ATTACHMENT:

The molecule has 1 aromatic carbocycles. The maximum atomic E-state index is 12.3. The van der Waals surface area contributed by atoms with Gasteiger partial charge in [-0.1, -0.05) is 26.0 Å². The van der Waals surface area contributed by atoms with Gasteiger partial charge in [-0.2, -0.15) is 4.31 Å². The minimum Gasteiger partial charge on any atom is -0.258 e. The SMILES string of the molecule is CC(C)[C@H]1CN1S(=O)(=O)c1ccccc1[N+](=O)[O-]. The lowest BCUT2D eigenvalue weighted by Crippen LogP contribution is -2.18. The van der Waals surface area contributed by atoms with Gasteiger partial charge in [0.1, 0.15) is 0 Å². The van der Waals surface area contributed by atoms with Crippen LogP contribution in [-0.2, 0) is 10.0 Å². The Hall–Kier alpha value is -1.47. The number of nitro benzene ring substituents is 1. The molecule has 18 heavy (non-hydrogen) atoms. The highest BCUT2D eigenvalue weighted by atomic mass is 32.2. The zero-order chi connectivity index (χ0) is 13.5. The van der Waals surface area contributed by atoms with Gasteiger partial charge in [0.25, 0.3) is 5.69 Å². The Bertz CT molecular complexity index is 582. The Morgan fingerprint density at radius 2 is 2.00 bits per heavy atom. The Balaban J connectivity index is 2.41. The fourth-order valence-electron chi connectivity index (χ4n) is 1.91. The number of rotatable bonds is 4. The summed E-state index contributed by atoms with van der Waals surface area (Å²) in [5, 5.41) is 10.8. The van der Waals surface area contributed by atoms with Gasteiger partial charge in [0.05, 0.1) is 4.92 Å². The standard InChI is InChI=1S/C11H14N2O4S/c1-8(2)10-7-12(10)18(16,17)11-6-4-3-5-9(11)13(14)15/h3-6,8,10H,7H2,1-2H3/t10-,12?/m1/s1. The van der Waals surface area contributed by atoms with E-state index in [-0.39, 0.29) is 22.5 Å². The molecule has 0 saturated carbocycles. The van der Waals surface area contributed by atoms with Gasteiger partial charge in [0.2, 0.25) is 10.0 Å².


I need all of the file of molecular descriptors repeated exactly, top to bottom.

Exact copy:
The molecule has 1 aromatic carbocycles. The maximum atomic E-state index is 12.3. The van der Waals surface area contributed by atoms with Gasteiger partial charge in [-0.1, -0.05) is 26.0 Å². The van der Waals surface area contributed by atoms with Gasteiger partial charge in [-0.2, -0.15) is 4.31 Å². The minimum Gasteiger partial charge on any atom is -0.258 e. The SMILES string of the molecule is CC(C)[C@H]1CN1S(=O)(=O)c1ccccc1[N+](=O)[O-]. The lowest BCUT2D eigenvalue weighted by Crippen LogP contribution is -2.18. The van der Waals surface area contributed by atoms with Gasteiger partial charge in [0.1, 0.15) is 0 Å². The van der Waals surface area contributed by atoms with Crippen LogP contribution in [-0.2, 0) is 10.0 Å². The Hall–Kier alpha value is -1.47. The number of nitro benzene ring substituents is 1. The molecule has 18 heavy (non-hydrogen) atoms. The highest BCUT2D eigenvalue weighted by atomic mass is 32.2. The zero-order chi connectivity index (χ0) is 13.5. The van der Waals surface area contributed by atoms with Gasteiger partial charge in [0.25, 0.3) is 5.69 Å². The Bertz CT molecular complexity index is 582. The Morgan fingerprint density at radius 2 is 2.00 bits per heavy atom. The Balaban J connectivity index is 2.41. The fourth-order valence-electron chi connectivity index (χ4n) is 1.91. The number of rotatable bonds is 4. The summed E-state index contributed by atoms with van der Waals surface area (Å²) in [5, 5.41) is 10.8. The van der Waals surface area contributed by atoms with Gasteiger partial charge in [0.05, 0.1) is 4.92 Å². The standard InChI is InChI=1S/C11H14N2O4S/c1-8(2)10-7-12(10)18(16,17)11-6-4-3-5-9(11)13(14)15/h3-6,8,10H,7H2,1-2H3/t10-,12?/m1/s1. The van der Waals surface area contributed by atoms with E-state index in [-0.39, 0.29) is 22.5 Å². The molecule has 0 saturated carbocycles. The van der Waals surface area contributed by atoms with Gasteiger partial charge in [0.2, 0.25) is 10.0 Å².